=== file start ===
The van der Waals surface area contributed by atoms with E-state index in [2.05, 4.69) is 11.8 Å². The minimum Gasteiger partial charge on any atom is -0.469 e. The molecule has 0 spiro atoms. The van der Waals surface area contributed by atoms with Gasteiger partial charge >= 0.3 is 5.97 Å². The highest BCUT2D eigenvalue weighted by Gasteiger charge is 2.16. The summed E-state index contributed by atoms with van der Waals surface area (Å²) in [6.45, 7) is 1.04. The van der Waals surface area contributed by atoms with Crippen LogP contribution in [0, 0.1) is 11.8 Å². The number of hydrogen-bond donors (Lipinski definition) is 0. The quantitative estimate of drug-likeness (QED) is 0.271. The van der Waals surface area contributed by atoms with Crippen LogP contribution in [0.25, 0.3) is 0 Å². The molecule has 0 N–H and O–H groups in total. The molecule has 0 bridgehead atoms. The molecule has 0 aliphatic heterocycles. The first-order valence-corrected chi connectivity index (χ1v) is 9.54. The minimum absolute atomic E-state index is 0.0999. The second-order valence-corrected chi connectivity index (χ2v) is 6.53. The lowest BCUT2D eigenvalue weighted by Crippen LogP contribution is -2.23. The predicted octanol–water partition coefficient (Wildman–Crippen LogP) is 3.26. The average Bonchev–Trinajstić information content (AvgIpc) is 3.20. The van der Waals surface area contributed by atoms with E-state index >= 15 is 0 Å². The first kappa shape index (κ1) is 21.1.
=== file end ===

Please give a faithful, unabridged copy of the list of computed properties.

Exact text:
The van der Waals surface area contributed by atoms with E-state index in [2.05, 4.69) is 11.8 Å². The minimum Gasteiger partial charge on any atom is -0.469 e. The molecule has 0 spiro atoms. The van der Waals surface area contributed by atoms with Gasteiger partial charge >= 0.3 is 5.97 Å². The highest BCUT2D eigenvalue weighted by Gasteiger charge is 2.16. The summed E-state index contributed by atoms with van der Waals surface area (Å²) in [6.45, 7) is 1.04. The van der Waals surface area contributed by atoms with Crippen LogP contribution in [0, 0.1) is 11.8 Å². The number of hydrogen-bond donors (Lipinski definition) is 0. The quantitative estimate of drug-likeness (QED) is 0.271. The van der Waals surface area contributed by atoms with Crippen LogP contribution in [0.25, 0.3) is 0 Å². The molecule has 0 N–H and O–H groups in total. The molecule has 0 bridgehead atoms. The molecule has 0 aliphatic heterocycles. The first-order valence-corrected chi connectivity index (χ1v) is 9.54. The minimum absolute atomic E-state index is 0.0999. The second-order valence-corrected chi connectivity index (χ2v) is 6.53. The lowest BCUT2D eigenvalue weighted by Crippen LogP contribution is -2.23. The predicted octanol–water partition coefficient (Wildman–Crippen LogP) is 3.26. The average Bonchev–Trinajstić information content (AvgIpc) is 3.20. The van der Waals surface area contributed by atoms with E-state index >= 15 is 0 Å². The first kappa shape index (κ1) is 21.1.